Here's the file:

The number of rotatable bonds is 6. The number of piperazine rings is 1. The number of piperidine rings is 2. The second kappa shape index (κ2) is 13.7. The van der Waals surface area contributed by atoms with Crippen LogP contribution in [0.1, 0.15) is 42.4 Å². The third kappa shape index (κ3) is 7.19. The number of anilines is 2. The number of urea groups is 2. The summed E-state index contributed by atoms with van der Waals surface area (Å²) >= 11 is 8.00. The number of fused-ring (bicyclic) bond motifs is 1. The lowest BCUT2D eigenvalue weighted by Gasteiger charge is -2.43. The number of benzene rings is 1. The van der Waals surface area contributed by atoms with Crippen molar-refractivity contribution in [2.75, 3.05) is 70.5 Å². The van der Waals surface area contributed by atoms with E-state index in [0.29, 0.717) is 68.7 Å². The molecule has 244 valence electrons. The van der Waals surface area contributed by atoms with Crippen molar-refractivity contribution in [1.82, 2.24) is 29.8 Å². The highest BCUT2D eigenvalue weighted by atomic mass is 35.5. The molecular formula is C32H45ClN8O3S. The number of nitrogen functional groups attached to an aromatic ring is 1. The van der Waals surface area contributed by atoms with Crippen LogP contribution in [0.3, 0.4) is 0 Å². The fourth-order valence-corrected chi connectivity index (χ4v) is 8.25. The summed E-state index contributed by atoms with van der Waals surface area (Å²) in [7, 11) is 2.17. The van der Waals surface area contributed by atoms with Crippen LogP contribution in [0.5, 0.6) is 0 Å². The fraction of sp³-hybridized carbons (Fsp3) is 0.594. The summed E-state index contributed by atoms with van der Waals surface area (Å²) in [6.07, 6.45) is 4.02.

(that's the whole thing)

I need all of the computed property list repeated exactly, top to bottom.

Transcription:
The number of rotatable bonds is 6. The number of piperazine rings is 1. The number of piperidine rings is 2. The second kappa shape index (κ2) is 13.7. The van der Waals surface area contributed by atoms with Crippen LogP contribution in [0.1, 0.15) is 42.4 Å². The third kappa shape index (κ3) is 7.19. The number of anilines is 2. The number of urea groups is 2. The summed E-state index contributed by atoms with van der Waals surface area (Å²) >= 11 is 8.00. The number of fused-ring (bicyclic) bond motifs is 1. The lowest BCUT2D eigenvalue weighted by Gasteiger charge is -2.43. The number of benzene rings is 1. The van der Waals surface area contributed by atoms with Crippen molar-refractivity contribution in [2.75, 3.05) is 70.5 Å². The van der Waals surface area contributed by atoms with E-state index in [0.29, 0.717) is 68.7 Å². The molecule has 244 valence electrons. The van der Waals surface area contributed by atoms with Crippen molar-refractivity contribution in [1.82, 2.24) is 29.8 Å². The highest BCUT2D eigenvalue weighted by atomic mass is 35.5. The molecular formula is C32H45ClN8O3S. The number of nitrogen functional groups attached to an aromatic ring is 1. The van der Waals surface area contributed by atoms with Crippen LogP contribution in [0.3, 0.4) is 0 Å². The fourth-order valence-corrected chi connectivity index (χ4v) is 8.25. The summed E-state index contributed by atoms with van der Waals surface area (Å²) in [7, 11) is 2.17. The van der Waals surface area contributed by atoms with Crippen LogP contribution in [0.5, 0.6) is 0 Å². The fraction of sp³-hybridized carbons (Fsp3) is 0.594. The summed E-state index contributed by atoms with van der Waals surface area (Å²) in [6.07, 6.45) is 4.02.